Global Hunger Reaches Unprecedented Levels, Threatening UN Goals
Global Hunger Reaches Unprecedented Levels, Threatening UN Goals: In a study released on Friday, the U.N. said that there are 745 million more people who are moderately to severely hungry worldwide than there were in 2015 and that efforts to achieve the ambitious goal of ending hunger by 2030 are well behind schedule.
According to a report by the Food and Agriculture Organization, most of the goals related to food and agriculture are showing little to no progress as we approach the halfway point of the 2030 Agenda for Sustainable Development. This report was released ahead of a U.N. sustainable development summit that will take place in New York next week.
The pandemic upended food markets and increased unemployment in 2020, resulting in a substantial rise in global food insecurity; nonetheless, hunger has not returned to pre-pandemic levels. As of 2022, 2.4 billion people worldwide—up from 1.75 billion in 2015—were classified as moderately or severely food insecure. This is a 29.6% increase in the global population.
Hunger is increasing greatest in Sub-Saharan Africa, while undernourishment is worse in the global south.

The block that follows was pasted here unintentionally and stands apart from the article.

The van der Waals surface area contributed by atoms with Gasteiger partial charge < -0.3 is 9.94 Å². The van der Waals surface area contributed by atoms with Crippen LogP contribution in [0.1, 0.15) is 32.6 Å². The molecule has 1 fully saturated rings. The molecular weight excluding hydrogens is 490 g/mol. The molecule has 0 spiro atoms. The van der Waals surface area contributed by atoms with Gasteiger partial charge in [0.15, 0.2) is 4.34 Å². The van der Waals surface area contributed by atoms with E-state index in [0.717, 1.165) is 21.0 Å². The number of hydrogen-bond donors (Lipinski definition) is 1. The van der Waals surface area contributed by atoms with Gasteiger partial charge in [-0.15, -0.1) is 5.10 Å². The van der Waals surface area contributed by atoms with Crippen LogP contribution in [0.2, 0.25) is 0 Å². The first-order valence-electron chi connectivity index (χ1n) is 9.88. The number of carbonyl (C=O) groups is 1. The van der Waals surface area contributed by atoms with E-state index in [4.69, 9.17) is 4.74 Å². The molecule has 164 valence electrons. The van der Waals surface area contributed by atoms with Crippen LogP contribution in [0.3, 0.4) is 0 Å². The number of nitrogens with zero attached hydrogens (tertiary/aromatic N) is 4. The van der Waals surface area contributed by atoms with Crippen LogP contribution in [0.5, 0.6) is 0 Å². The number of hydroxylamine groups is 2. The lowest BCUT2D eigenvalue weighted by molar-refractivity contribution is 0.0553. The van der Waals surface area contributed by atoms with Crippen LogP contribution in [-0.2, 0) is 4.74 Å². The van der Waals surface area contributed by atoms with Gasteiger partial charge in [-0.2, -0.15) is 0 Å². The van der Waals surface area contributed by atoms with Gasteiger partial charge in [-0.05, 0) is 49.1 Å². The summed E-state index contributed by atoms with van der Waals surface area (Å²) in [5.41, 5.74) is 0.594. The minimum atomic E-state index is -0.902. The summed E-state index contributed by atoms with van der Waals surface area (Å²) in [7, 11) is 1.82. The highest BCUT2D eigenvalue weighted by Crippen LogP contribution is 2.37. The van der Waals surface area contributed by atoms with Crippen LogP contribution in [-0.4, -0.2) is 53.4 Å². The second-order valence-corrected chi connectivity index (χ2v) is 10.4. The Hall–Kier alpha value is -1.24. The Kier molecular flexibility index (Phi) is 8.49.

Additionally, there has been no progress made toward the global target of halving food waste, which has been at about 13% since 2016. According to the research, nations should develop policies to minimize food loss.
In November of last year, Reuters reported that inefficient consumer behavior, a lack of clear policy, and inadequate public investment are to blame for the lack of progress made worldwide on food waste.
Additionally, the globe is far from meeting its targets for reversing land degradation, conserving forests, and safeguarding fish populations. Reducing illicit fishing and improving water usage efficiency have seen some results.
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